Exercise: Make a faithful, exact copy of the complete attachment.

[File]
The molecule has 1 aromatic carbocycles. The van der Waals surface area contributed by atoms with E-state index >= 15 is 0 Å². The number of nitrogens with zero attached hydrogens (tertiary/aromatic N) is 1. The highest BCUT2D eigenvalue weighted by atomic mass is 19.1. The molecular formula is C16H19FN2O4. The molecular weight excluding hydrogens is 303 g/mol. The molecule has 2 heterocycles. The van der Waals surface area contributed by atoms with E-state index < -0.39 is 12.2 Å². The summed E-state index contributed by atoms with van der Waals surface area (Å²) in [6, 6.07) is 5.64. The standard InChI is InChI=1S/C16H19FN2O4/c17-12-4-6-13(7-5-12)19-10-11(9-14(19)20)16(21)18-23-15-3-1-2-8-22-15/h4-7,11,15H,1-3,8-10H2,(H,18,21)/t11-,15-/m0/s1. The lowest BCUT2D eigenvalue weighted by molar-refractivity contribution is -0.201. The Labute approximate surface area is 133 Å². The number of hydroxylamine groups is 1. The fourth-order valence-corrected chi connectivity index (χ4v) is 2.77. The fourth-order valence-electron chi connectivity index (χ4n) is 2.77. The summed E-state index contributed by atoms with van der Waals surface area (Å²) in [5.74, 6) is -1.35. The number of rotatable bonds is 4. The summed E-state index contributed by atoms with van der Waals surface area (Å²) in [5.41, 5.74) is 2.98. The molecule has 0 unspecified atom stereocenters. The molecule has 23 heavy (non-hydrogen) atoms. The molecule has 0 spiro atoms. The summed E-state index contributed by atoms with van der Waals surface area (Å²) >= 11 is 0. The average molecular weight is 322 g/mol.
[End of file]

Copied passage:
The molecule has 1 aromatic carbocycles. The van der Waals surface area contributed by atoms with E-state index >= 15 is 0 Å². The number of nitrogens with zero attached hydrogens (tertiary/aromatic N) is 1. The highest BCUT2D eigenvalue weighted by atomic mass is 19.1. The molecular formula is C16H19FN2O4. The molecular weight excluding hydrogens is 303 g/mol. The molecule has 2 heterocycles. The van der Waals surface area contributed by atoms with E-state index < -0.39 is 12.2 Å². The summed E-state index contributed by atoms with van der Waals surface area (Å²) in [6, 6.07) is 5.64. The standard InChI is InChI=1S/C16H19FN2O4/c17-12-4-6-13(7-5-12)19-10-11(9-14(19)20)16(21)18-23-15-3-1-2-8-22-15/h4-7,11,15H,1-3,8-10H2,(H,18,21)/t11-,15-/m0/s1. The lowest BCUT2D eigenvalue weighted by molar-refractivity contribution is -0.201. The Labute approximate surface area is 133 Å². The number of hydroxylamine groups is 1. The fourth-order valence-corrected chi connectivity index (χ4v) is 2.77. The fourth-order valence-electron chi connectivity index (χ4n) is 2.77. The summed E-state index contributed by atoms with van der Waals surface area (Å²) in [5.74, 6) is -1.35. The number of rotatable bonds is 4. The summed E-state index contributed by atoms with van der Waals surface area (Å²) in [5.41, 5.74) is 2.98. The molecule has 0 unspecified atom stereocenters. The molecule has 23 heavy (non-hydrogen) atoms. The molecule has 0 spiro atoms. The summed E-state index contributed by atoms with van der Waals surface area (Å²) >= 11 is 0. The average molecular weight is 322 g/mol.